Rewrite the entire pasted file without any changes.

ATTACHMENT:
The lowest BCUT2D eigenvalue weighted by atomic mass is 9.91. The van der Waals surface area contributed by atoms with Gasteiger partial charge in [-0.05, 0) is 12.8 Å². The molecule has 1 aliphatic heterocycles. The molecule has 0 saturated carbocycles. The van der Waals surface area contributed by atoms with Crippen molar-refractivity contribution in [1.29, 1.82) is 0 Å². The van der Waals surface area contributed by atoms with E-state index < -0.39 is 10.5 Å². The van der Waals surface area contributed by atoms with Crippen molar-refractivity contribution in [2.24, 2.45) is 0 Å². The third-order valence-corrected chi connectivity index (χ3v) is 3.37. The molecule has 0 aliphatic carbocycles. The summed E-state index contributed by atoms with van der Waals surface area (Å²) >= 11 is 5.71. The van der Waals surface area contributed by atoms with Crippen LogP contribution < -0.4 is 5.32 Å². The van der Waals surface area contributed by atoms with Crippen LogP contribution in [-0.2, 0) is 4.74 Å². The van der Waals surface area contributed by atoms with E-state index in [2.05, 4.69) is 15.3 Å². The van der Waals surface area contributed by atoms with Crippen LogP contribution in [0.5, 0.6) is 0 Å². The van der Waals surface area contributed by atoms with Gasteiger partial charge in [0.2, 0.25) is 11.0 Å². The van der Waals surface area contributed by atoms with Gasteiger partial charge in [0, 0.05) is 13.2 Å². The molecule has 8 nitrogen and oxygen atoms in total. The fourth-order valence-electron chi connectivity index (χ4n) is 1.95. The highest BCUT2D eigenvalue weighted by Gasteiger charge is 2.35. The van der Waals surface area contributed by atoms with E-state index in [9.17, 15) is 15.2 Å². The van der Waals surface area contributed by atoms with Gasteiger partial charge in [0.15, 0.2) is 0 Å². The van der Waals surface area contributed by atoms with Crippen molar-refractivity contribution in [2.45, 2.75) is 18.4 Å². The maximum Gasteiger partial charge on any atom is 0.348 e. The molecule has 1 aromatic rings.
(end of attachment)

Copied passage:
The lowest BCUT2D eigenvalue weighted by atomic mass is 9.91. The van der Waals surface area contributed by atoms with Gasteiger partial charge in [-0.05, 0) is 12.8 Å². The molecule has 1 aliphatic heterocycles. The molecule has 0 saturated carbocycles. The van der Waals surface area contributed by atoms with Crippen molar-refractivity contribution in [1.29, 1.82) is 0 Å². The van der Waals surface area contributed by atoms with E-state index < -0.39 is 10.5 Å². The van der Waals surface area contributed by atoms with Crippen molar-refractivity contribution in [2.24, 2.45) is 0 Å². The third-order valence-corrected chi connectivity index (χ3v) is 3.37. The molecule has 0 aliphatic carbocycles. The summed E-state index contributed by atoms with van der Waals surface area (Å²) >= 11 is 5.71. The van der Waals surface area contributed by atoms with Crippen LogP contribution < -0.4 is 5.32 Å². The van der Waals surface area contributed by atoms with Crippen LogP contribution in [-0.2, 0) is 4.74 Å². The van der Waals surface area contributed by atoms with E-state index in [2.05, 4.69) is 15.3 Å². The van der Waals surface area contributed by atoms with Crippen LogP contribution in [0.5, 0.6) is 0 Å². The van der Waals surface area contributed by atoms with Gasteiger partial charge in [0.2, 0.25) is 11.0 Å². The van der Waals surface area contributed by atoms with Gasteiger partial charge in [0, 0.05) is 13.2 Å². The molecule has 8 nitrogen and oxygen atoms in total. The fourth-order valence-electron chi connectivity index (χ4n) is 1.95. The highest BCUT2D eigenvalue weighted by Gasteiger charge is 2.35. The van der Waals surface area contributed by atoms with E-state index in [9.17, 15) is 15.2 Å². The van der Waals surface area contributed by atoms with Gasteiger partial charge in [0.15, 0.2) is 0 Å². The van der Waals surface area contributed by atoms with Crippen molar-refractivity contribution in [2.45, 2.75) is 18.4 Å². The maximum Gasteiger partial charge on any atom is 0.348 e. The molecule has 1 aromatic rings.